African Americans’ Impact on the Renewable Energy Movement

By Constance Thompson
February 25, 2022

One year and nine months ago, the public lynching of a black man, George Floyd, (re)ignited an unprecedented movement to intentionally dismantle a social construct in our country that many consider the “original sin” and haunts every aspect of citizens’ ability to truly experience liberty and justice for all. 

The outrage, shock, disbelief and feeling of helplessness in reaction to this horrific crime touched our nation in a manner that demanded more than another “conversation” about race in America. This moment called for intentional, strategic actions that addressed the core of our shared humanity and the impact of over 400 years of racism that the descendants of unwilling documented immigrants, who served as the backbone to building this country, continue to experience today. 

Many of our nation’s most respected leaders, representing a cross-section of powerful institutions, stepped up and made public commitments to dismantle systemic racism in all forms, remove barriers to economic access, ensure equitable representation, and implement and enforce zero-tolerance business and workplace policies. 

Some of the concrete actions that followed included the (re)establishment of DEIJ (Diversity, Equity, Inclusion and Justice) leadership roles, along with workplace policies and employee engagement initiatives to demonstrate a firm commitment to ensuring African Americans (and other historically marginalized groups) felt a sense of belonging and played a key role in shaping the path forward. 

The incoming Administration launched the Justice 40 initiative, which aims to deliver 40 percent of the overall benefits of federal investments in climate and clean energy to disadvantaged communities. The Department of Energy hired and recommended the appointment of several notable African American social and environmental justice leaders and ordered the examination of barriers to access for historically marginalized groups in accessing the programs and economic opportunities offered by the DOE. The Department also made seed funding available to operationalize their findings.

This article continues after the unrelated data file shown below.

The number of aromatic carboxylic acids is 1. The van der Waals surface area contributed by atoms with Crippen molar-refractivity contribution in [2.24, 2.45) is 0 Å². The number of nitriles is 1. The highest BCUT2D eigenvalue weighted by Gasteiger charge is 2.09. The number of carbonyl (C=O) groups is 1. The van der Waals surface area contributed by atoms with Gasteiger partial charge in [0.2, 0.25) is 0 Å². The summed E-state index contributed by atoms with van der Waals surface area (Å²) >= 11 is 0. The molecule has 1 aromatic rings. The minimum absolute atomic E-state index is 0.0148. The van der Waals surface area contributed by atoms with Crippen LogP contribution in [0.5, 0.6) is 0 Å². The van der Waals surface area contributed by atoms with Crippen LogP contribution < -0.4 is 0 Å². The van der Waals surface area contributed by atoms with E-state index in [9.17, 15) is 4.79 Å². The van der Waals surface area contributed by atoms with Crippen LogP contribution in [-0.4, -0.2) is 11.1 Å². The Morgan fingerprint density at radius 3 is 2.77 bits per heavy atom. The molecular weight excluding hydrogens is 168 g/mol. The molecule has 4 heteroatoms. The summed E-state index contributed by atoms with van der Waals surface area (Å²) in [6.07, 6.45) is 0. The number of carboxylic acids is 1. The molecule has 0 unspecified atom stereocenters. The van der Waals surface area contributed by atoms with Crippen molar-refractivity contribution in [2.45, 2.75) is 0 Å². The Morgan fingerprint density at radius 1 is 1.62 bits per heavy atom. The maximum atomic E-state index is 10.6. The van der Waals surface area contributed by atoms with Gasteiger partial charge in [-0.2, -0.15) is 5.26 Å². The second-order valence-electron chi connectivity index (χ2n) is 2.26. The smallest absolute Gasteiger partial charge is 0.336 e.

These acts of “restorative justice” have provided our industry with a unique opportunity to begin atoning for decades of generational environmental racism and its impact on the health and safety of black and brown communities. We are starting to re-engineer the systems that have historically prevented the accumulation of generational wealth, and re-examining environmental policy and the lack of accountability that resulted in many of the missteps of the past. 

In the wake of Mr. Floyd’s murder, ACORE was moved to determine how we could expand our mission to ensure a just and equitable transition to a renewable energy economy and engaged in a series of groundbreaking conversations with members representing a cross-section of who’s who in the industry.  

The result is a membership-based program that leverages our unique ability to convene, engage, and mobilize industry leaders, and demonstrates our commitment to shared power and economic justice.  

In December of 2020, our Accelerate Membership Program was established. Designed to support the success of small, emerging women, black, indigenous, and people of color-owned renewable energy companies, the transformational cornerstone of the program is our exclusive networking sessions where we leverage our highly influential network of members to facilitate potential investment or business partnership opportunities.